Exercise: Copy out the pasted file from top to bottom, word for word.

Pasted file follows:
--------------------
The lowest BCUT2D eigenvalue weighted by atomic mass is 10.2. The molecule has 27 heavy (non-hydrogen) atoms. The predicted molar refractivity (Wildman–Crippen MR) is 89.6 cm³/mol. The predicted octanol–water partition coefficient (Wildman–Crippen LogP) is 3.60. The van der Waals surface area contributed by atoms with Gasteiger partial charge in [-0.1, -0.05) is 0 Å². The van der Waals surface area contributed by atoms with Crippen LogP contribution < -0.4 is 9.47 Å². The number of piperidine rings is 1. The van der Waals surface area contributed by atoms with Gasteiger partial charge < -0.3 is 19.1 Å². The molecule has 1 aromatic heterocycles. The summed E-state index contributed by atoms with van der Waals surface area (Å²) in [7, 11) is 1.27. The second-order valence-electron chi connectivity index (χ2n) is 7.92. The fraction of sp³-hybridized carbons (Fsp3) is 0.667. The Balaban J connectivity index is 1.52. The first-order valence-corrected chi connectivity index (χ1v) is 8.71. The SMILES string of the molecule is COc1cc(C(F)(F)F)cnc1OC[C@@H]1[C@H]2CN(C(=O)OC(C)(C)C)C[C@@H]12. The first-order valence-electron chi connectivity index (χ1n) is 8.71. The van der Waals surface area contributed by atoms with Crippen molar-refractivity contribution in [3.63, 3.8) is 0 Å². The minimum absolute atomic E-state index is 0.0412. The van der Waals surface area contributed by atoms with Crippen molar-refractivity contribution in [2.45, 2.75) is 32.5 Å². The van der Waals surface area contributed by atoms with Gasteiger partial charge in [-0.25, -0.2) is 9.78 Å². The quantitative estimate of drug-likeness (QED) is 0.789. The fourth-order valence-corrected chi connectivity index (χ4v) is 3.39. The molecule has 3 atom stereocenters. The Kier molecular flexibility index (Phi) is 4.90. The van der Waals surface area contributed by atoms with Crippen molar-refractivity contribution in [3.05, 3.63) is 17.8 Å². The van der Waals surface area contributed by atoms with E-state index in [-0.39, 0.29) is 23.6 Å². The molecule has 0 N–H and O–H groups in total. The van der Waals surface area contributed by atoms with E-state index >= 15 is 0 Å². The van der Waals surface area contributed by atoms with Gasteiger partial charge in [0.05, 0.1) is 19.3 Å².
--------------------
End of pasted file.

The lowest BCUT2D eigenvalue weighted by atomic mass is 10.2. The molecule has 27 heavy (non-hydrogen) atoms. The predicted molar refractivity (Wildman–Crippen MR) is 89.6 cm³/mol. The predicted octanol–water partition coefficient (Wildman–Crippen LogP) is 3.60. The van der Waals surface area contributed by atoms with Gasteiger partial charge in [-0.1, -0.05) is 0 Å². The van der Waals surface area contributed by atoms with Crippen LogP contribution < -0.4 is 9.47 Å². The number of piperidine rings is 1. The van der Waals surface area contributed by atoms with Gasteiger partial charge < -0.3 is 19.1 Å². The molecule has 1 aromatic heterocycles. The summed E-state index contributed by atoms with van der Waals surface area (Å²) in [7, 11) is 1.27. The second-order valence-electron chi connectivity index (χ2n) is 7.92. The fraction of sp³-hybridized carbons (Fsp3) is 0.667. The Balaban J connectivity index is 1.52. The first-order valence-corrected chi connectivity index (χ1v) is 8.71. The SMILES string of the molecule is COc1cc(C(F)(F)F)cnc1OC[C@@H]1[C@H]2CN(C(=O)OC(C)(C)C)C[C@@H]12. The first-order valence-electron chi connectivity index (χ1n) is 8.71. The van der Waals surface area contributed by atoms with Crippen molar-refractivity contribution in [3.63, 3.8) is 0 Å². The minimum absolute atomic E-state index is 0.0412. The van der Waals surface area contributed by atoms with Crippen molar-refractivity contribution in [2.45, 2.75) is 32.5 Å². The van der Waals surface area contributed by atoms with Gasteiger partial charge in [-0.25, -0.2) is 9.78 Å². The quantitative estimate of drug-likeness (QED) is 0.789. The fourth-order valence-corrected chi connectivity index (χ4v) is 3.39. The molecule has 3 atom stereocenters. The Kier molecular flexibility index (Phi) is 4.90. The van der Waals surface area contributed by atoms with Crippen molar-refractivity contribution in [3.05, 3.63) is 17.8 Å². The van der Waals surface area contributed by atoms with E-state index in [-0.39, 0.29) is 23.6 Å². The molecule has 0 N–H and O–H groups in total. The van der Waals surface area contributed by atoms with E-state index >= 15 is 0 Å². The van der Waals surface area contributed by atoms with Gasteiger partial charge in [0.05, 0.1) is 19.3 Å².